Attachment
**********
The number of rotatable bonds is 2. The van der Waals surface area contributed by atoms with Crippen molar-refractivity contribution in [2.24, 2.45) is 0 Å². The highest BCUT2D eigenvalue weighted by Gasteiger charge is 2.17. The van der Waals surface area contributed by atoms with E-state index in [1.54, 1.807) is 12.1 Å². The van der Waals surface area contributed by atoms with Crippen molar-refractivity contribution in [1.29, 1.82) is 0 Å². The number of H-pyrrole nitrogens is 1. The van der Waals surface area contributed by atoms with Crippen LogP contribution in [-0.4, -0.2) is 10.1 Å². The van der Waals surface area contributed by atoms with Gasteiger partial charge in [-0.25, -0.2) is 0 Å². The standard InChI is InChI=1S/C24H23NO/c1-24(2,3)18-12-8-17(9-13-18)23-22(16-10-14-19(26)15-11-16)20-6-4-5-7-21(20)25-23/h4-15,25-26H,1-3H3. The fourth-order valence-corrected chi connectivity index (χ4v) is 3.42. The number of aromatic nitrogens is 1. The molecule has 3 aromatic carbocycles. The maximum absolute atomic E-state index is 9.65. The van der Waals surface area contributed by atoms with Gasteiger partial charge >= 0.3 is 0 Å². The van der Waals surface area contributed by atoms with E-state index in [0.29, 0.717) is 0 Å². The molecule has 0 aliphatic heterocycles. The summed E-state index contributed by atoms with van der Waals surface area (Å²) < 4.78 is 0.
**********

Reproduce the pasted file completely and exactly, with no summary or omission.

The number of rotatable bonds is 2. The van der Waals surface area contributed by atoms with Crippen molar-refractivity contribution in [2.24, 2.45) is 0 Å². The highest BCUT2D eigenvalue weighted by Gasteiger charge is 2.17. The van der Waals surface area contributed by atoms with E-state index in [1.54, 1.807) is 12.1 Å². The van der Waals surface area contributed by atoms with Crippen molar-refractivity contribution in [1.29, 1.82) is 0 Å². The number of H-pyrrole nitrogens is 1. The van der Waals surface area contributed by atoms with Crippen LogP contribution in [-0.4, -0.2) is 10.1 Å². The van der Waals surface area contributed by atoms with Gasteiger partial charge in [-0.25, -0.2) is 0 Å². The standard InChI is InChI=1S/C24H23NO/c1-24(2,3)18-12-8-17(9-13-18)23-22(16-10-14-19(26)15-11-16)20-6-4-5-7-21(20)25-23/h4-15,25-26H,1-3H3. The fourth-order valence-corrected chi connectivity index (χ4v) is 3.42. The number of aromatic nitrogens is 1. The molecule has 3 aromatic carbocycles. The maximum absolute atomic E-state index is 9.65. The van der Waals surface area contributed by atoms with Gasteiger partial charge >= 0.3 is 0 Å². The van der Waals surface area contributed by atoms with E-state index in [0.29, 0.717) is 0 Å². The molecule has 0 aliphatic heterocycles. The summed E-state index contributed by atoms with van der Waals surface area (Å²) < 4.78 is 0.